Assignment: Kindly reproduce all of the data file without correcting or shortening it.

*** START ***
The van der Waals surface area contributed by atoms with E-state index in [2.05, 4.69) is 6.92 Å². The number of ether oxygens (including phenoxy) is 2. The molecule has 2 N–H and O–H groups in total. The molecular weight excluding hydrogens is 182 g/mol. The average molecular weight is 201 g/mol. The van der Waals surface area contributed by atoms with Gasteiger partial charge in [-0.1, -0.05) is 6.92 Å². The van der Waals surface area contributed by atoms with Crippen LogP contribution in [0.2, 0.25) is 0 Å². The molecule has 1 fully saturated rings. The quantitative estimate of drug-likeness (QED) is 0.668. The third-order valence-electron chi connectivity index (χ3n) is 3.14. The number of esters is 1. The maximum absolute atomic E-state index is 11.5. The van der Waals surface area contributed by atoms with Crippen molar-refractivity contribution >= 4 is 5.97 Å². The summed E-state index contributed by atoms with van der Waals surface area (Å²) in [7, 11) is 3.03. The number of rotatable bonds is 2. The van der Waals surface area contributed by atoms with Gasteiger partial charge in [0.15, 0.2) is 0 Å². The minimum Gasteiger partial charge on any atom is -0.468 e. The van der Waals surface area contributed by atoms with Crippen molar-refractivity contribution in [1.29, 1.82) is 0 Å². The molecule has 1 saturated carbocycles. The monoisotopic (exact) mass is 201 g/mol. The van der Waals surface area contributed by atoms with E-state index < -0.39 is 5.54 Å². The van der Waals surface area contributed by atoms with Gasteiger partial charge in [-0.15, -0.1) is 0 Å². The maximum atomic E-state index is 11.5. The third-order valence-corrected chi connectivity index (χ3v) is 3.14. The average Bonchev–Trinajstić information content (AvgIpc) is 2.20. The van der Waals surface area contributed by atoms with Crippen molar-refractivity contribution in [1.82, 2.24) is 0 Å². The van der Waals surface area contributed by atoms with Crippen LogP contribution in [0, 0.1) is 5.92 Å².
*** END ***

The van der Waals surface area contributed by atoms with E-state index in [2.05, 4.69) is 6.92 Å². The number of ether oxygens (including phenoxy) is 2. The molecule has 2 N–H and O–H groups in total. The molecular weight excluding hydrogens is 182 g/mol. The average molecular weight is 201 g/mol. The van der Waals surface area contributed by atoms with Gasteiger partial charge in [-0.1, -0.05) is 6.92 Å². The van der Waals surface area contributed by atoms with Crippen LogP contribution in [0.2, 0.25) is 0 Å². The molecule has 1 fully saturated rings. The quantitative estimate of drug-likeness (QED) is 0.668. The third-order valence-electron chi connectivity index (χ3n) is 3.14. The number of esters is 1. The maximum absolute atomic E-state index is 11.5. The van der Waals surface area contributed by atoms with Crippen molar-refractivity contribution >= 4 is 5.97 Å². The summed E-state index contributed by atoms with van der Waals surface area (Å²) in [7, 11) is 3.03. The number of rotatable bonds is 2. The van der Waals surface area contributed by atoms with Gasteiger partial charge in [0.15, 0.2) is 0 Å². The minimum Gasteiger partial charge on any atom is -0.468 e. The van der Waals surface area contributed by atoms with Crippen molar-refractivity contribution in [1.29, 1.82) is 0 Å². The molecule has 1 saturated carbocycles. The monoisotopic (exact) mass is 201 g/mol. The van der Waals surface area contributed by atoms with E-state index < -0.39 is 5.54 Å². The van der Waals surface area contributed by atoms with Gasteiger partial charge in [-0.15, -0.1) is 0 Å². The maximum atomic E-state index is 11.5. The third-order valence-corrected chi connectivity index (χ3v) is 3.14. The average Bonchev–Trinajstić information content (AvgIpc) is 2.20. The van der Waals surface area contributed by atoms with Crippen molar-refractivity contribution in [1.82, 2.24) is 0 Å². The van der Waals surface area contributed by atoms with Crippen LogP contribution in [0, 0.1) is 5.92 Å².